Route: Tipperary, Kildare, Meath
Features: Irish National Stud & Japanese Gardens, The Curragh
Passionate about horses? You’re in the right place. From 3rd century kings racing their chariots, to a colonel who used the stars to determine the fate of his foals. The stories are all here, you just need to know where to look.
Route: Tipperary and Kildare
Points Of Interest: Cahir Equestrian Centre, Tipperary Racecourse, Swiss Cottage, Irish National Stud and Japanese Gardens, Berney Brothers Saddlery
Where better to start your journey into the equestrian heartland of Ireland than at Cahir Equestrian Centre in County Tipperary. Here, in this scenic spot just outside the heritage town of Cahir, you can embark on a trek by the banks of the River Suir and to the famous Swiss Cottage, nestled in the woodlands. Moving west, the Tipperary Racecourse is the perfect place for a racing day out with both national Hunt and Flat racing.
Make a date for lunch at Inch House Country House and Restaurant in nearby Thurles, where the Inch House Black Pudding salad with sweet potato wedges is one to savour. It’s off to the Irish National Stud in Kildare next where you’ll hear a true tale of stallions and stars. Its founder, Colonel William Hall Walker, was fascinated with astrology and would meticulously record a foal’s time of birth and draw up a chart. If he didn’t like the stars, the foal would be sold off immediately. Asian horticulture was another obsession for Walker, so finish your day in the serenity of the Japanese Gardens, where amidst the rich colours, there are paths following the journey of the soul from birth to death and beyond.
Visit Berney Bros Saddlery in Kilcullen. Founded in 1880, this place showcases unique craftsmanship, expertise and a wealth of equestrian knowledge.
Route: Kildare Points Of Interest: The Curragh Racecourse, Curragh Military Museum, Solas Bhride, Bargetrip.ie
Reach the famous Curragh Racecourse early in the morning and witness the spectacle of long lines of thoroughbreds training across miles of flat green plains. A visit to the Curragh Military Museum proposes a different atmosphere. The museum focuses on the area’s military history, revealing how, in their time, these grounds have been used by the Jacobites and their war horses in 1686, as well as by British soldiers during WWI.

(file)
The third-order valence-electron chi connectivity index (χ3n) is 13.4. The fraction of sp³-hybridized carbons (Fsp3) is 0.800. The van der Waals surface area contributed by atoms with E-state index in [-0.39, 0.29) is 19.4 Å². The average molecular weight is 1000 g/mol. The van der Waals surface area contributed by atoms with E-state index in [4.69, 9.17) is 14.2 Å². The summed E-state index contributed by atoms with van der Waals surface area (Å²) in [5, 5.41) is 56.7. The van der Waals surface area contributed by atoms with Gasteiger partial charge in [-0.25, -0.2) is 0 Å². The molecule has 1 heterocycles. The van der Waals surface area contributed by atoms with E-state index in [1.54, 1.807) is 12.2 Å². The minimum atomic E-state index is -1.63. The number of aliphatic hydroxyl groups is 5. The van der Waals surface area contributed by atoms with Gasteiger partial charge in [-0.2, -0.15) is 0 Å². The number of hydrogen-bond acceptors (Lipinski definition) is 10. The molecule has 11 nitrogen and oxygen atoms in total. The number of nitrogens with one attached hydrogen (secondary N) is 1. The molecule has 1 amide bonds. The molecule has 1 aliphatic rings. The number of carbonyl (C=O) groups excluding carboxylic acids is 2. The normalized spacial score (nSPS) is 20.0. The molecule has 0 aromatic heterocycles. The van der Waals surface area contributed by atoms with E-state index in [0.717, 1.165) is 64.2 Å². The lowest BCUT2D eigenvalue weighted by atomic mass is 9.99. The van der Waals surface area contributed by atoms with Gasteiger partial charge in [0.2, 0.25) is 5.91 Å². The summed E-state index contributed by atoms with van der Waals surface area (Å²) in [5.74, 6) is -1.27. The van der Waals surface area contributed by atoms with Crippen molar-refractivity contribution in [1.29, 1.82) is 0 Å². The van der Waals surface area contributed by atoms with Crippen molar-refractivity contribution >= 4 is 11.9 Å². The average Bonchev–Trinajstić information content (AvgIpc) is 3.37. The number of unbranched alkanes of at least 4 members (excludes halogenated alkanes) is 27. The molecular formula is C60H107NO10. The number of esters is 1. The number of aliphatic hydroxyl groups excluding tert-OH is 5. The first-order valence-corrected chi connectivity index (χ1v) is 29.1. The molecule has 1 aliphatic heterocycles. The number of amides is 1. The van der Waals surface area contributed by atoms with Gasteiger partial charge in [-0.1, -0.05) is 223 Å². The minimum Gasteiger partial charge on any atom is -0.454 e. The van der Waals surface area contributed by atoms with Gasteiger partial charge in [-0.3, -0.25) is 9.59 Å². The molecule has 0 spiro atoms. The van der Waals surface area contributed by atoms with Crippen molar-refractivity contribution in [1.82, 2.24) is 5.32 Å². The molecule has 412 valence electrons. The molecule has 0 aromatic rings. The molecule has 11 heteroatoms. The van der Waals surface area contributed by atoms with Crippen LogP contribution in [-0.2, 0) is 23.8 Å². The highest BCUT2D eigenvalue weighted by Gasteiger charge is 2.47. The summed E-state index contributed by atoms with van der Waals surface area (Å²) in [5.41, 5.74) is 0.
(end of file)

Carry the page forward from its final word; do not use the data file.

In nearby Solas Bhríde, hear about St Brigid. According to legend, the King of Leinster allowed Brigid a plot of land the size of her cloak on which to start a convent – imagine his surprise when the cloak grew to cover the entire Curragh.
Refresh your senses with a light lunch at nearby Ballymore Inn, because the tempo will rise as you tackle the 291m-high Hill of Allen. It’s said the legendary Fionn MacCumhaill based his fortress at the summit, and his giant bones might actually be resting beneath your feet.
Continue along the Grand Canal where Ger Loughlin from Bargetrip.ie in Sallins, County Kildare, can give you the true immersive experience on the waterway itself, along with tales of the fast “fly boat” services that operated between 1834 and 1852, when vessels were towed by horses before the railway eventually took over.
Points Of Interest: Navan Racecourse, Battle of the Boyne Visitor Centre, Bellewstown Racecourse and Laytown Strand
If you fancy a flutter, start your day at a meet in Navan Racecourse. They’ve been running horses across these plains for over a century, and this is National Hunt gold for those who adore the sound of thundering hooves amid voices reaching fever pitch as the pack fly by.
Feeling peckish? In nearby Slane, the Brabazon Restaurant offers mouth-watering delicacies, including smoked salmon, spiced loin of pork and lemon posset. Head back in time at the Battle of the Boyne Visitor Centre, where you can learn about the Baroque horses, the training of a Cavalry Trooper and the Musketeers who fought in the historic battle in 1690. A key moment in both Irish and British history, don’t miss the opportunity to walk amidst the original battle site and latter-day gardens.
Place a bet at the Bellewstown Racecourse, which has a history stretching back to at least 1726, and where King George III was persuaded to sponsor a race in the year 1780. Valued at £100, the race was named His Majesty’s Plate. Finish your day with an evening stroll on Laytown Beach, where the world famous horse racing has been taking place for over 150 years on the shores of the Irish Sea.
Take a trip to the Brú na Boinne Visitor Centre where you can learn about the passage tomb at Newgrange, a UNESCO World Heritage site, in addition to its lesser-known but no less spectacular sister at Knowth. Visit GoRacing.ie to find out about all the Race Courses located in Ireland’s Ancient East.